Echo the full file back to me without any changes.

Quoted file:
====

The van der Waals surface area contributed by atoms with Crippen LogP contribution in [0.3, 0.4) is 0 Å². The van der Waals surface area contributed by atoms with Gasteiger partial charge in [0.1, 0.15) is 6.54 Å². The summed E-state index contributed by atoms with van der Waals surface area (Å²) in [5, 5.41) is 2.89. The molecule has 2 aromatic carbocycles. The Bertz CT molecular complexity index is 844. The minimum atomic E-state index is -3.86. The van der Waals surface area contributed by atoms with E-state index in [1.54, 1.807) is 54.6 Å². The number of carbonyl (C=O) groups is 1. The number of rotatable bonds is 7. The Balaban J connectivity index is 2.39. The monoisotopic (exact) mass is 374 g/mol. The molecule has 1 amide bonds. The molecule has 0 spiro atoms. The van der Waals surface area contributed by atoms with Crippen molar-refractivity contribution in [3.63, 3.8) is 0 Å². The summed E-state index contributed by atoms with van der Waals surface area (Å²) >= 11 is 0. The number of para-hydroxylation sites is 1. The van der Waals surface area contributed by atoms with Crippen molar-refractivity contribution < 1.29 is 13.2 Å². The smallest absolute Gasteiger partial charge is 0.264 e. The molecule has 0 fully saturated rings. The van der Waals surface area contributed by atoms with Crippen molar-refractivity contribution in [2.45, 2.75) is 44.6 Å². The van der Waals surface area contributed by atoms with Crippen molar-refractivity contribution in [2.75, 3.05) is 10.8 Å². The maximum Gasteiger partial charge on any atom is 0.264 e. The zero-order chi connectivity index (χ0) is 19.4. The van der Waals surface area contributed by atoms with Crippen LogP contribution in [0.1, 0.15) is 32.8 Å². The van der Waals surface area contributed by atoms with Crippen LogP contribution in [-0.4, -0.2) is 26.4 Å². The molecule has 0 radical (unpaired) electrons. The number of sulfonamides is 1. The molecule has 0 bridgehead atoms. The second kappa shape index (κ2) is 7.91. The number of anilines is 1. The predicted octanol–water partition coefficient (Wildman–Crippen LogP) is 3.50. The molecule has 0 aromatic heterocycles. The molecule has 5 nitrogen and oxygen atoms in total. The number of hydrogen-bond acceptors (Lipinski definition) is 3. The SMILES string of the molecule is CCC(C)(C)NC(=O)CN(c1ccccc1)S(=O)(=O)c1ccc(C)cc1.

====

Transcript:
The van der Waals surface area contributed by atoms with Crippen LogP contribution in [0.3, 0.4) is 0 Å². The van der Waals surface area contributed by atoms with Gasteiger partial charge in [0.1, 0.15) is 6.54 Å². The summed E-state index contributed by atoms with van der Waals surface area (Å²) in [5, 5.41) is 2.89. The molecule has 2 aromatic carbocycles. The Bertz CT molecular complexity index is 844. The minimum atomic E-state index is -3.86. The van der Waals surface area contributed by atoms with E-state index in [1.54, 1.807) is 54.6 Å². The number of carbonyl (C=O) groups is 1. The number of rotatable bonds is 7. The Balaban J connectivity index is 2.39. The monoisotopic (exact) mass is 374 g/mol. The molecule has 1 amide bonds. The molecule has 0 spiro atoms. The van der Waals surface area contributed by atoms with Crippen molar-refractivity contribution in [3.63, 3.8) is 0 Å². The summed E-state index contributed by atoms with van der Waals surface area (Å²) >= 11 is 0. The number of para-hydroxylation sites is 1. The van der Waals surface area contributed by atoms with Crippen molar-refractivity contribution < 1.29 is 13.2 Å². The smallest absolute Gasteiger partial charge is 0.264 e. The molecule has 0 fully saturated rings. The van der Waals surface area contributed by atoms with Crippen molar-refractivity contribution in [2.45, 2.75) is 44.6 Å². The van der Waals surface area contributed by atoms with Crippen molar-refractivity contribution in [2.75, 3.05) is 10.8 Å². The maximum Gasteiger partial charge on any atom is 0.264 e. The zero-order chi connectivity index (χ0) is 19.4. The van der Waals surface area contributed by atoms with Crippen LogP contribution in [0.1, 0.15) is 32.8 Å². The van der Waals surface area contributed by atoms with Crippen LogP contribution in [-0.4, -0.2) is 26.4 Å². The molecule has 0 radical (unpaired) electrons. The number of sulfonamides is 1. The molecule has 0 bridgehead atoms. The second kappa shape index (κ2) is 7.91. The number of anilines is 1. The predicted octanol–water partition coefficient (Wildman–Crippen LogP) is 3.50. The molecule has 0 aromatic heterocycles. The molecule has 5 nitrogen and oxygen atoms in total. The number of hydrogen-bond acceptors (Lipinski definition) is 3. The SMILES string of the molecule is CCC(C)(C)NC(=O)CN(c1ccccc1)S(=O)(=O)c1ccc(C)cc1.